The impact of California's drought on San Diego County

Largest Water Provider in Silicon Valley Cuts Allocations Due to Drought

The seven cities and companies involved provide water to about 1.5 million people

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    LONDON - AUGUST 11: A glass of water is filled at a kitchen tap on August 11, 2008 in London, England. Thames Water bills are expected to have an annual rise of 3 percent more than inflation as water companies submit predicted finance plans for 2010 to 2015. (Photo by Cate Gillon/Getty Images)

    Silicon Valley's largest water provider said it is cutting water allocations due to California's ongoing drought.

    The Santa Clara Valley Water District alerted cities and companies last week that it was reducing allocations of treated drinking water by 20 percent through the end of the year, the San Jose Mercury News reported on Monday.

    The seven cities and companies that were notified provide water to about 1.5 million people.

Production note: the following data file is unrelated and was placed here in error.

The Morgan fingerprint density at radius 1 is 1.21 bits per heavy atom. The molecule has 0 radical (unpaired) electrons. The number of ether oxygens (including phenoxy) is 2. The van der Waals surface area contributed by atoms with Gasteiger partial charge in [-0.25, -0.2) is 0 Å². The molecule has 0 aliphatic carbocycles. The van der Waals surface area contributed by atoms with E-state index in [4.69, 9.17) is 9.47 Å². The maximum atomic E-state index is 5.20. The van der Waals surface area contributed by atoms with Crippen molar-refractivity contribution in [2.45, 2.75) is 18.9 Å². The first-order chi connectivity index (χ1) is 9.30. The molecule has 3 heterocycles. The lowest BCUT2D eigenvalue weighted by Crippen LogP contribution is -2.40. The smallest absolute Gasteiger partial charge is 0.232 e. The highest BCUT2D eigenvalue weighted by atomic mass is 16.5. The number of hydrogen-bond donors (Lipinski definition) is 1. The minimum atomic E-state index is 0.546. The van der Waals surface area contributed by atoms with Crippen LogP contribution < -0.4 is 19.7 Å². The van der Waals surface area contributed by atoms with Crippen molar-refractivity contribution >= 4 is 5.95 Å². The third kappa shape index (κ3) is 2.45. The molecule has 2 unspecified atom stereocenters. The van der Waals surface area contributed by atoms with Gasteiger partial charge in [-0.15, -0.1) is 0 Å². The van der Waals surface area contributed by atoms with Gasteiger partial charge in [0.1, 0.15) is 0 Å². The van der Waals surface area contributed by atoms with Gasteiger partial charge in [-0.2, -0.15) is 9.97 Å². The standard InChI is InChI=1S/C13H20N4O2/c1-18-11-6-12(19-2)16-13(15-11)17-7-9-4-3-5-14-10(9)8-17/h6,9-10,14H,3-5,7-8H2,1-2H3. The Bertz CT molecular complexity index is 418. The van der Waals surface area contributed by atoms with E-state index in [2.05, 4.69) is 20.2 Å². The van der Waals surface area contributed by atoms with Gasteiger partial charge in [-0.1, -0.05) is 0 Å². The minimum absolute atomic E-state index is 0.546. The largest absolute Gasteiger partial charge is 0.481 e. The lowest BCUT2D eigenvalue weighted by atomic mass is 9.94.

The cities, including San Jose, will now be forced to make up for the lost water by pumping more groundwater, urging residents to conserve or using other water sources.

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    "It's definitely a cause for concern," said John Tang, a spokesman for the San Jose Water Co., a private company that delivers water to a million residents in and around San Jose. The company gets water from the Santa Clara Valley Water District.

    "We want people to use water judiciously and heed the call for conservation so we can make it through this year," Tang said.

    Tang said San Jose Water will make up its 20 percent reduction by pumping more groundwater and asking for conservation.

    The cutback came as California is in the midst of its third consecutive dry year. Gov. Jerry Brown declared a drought emergency in January.

    In part, the Santa Clara Valley Water District cuts are due to larger statewide reductions.

    The Silicon Valley started 2014 with normal groundwater levels after two dry years, the district said. But continuing dry weather, minimal runoff in reservoirs and low allocations from the California State Water Project limited surface water supplies. As a result, the district is reducing the amount it banks in underground aquifers.

    In addition, about 100 farmers, golf courses and other property owners won't be allowed to use the untreated water they typically have access to.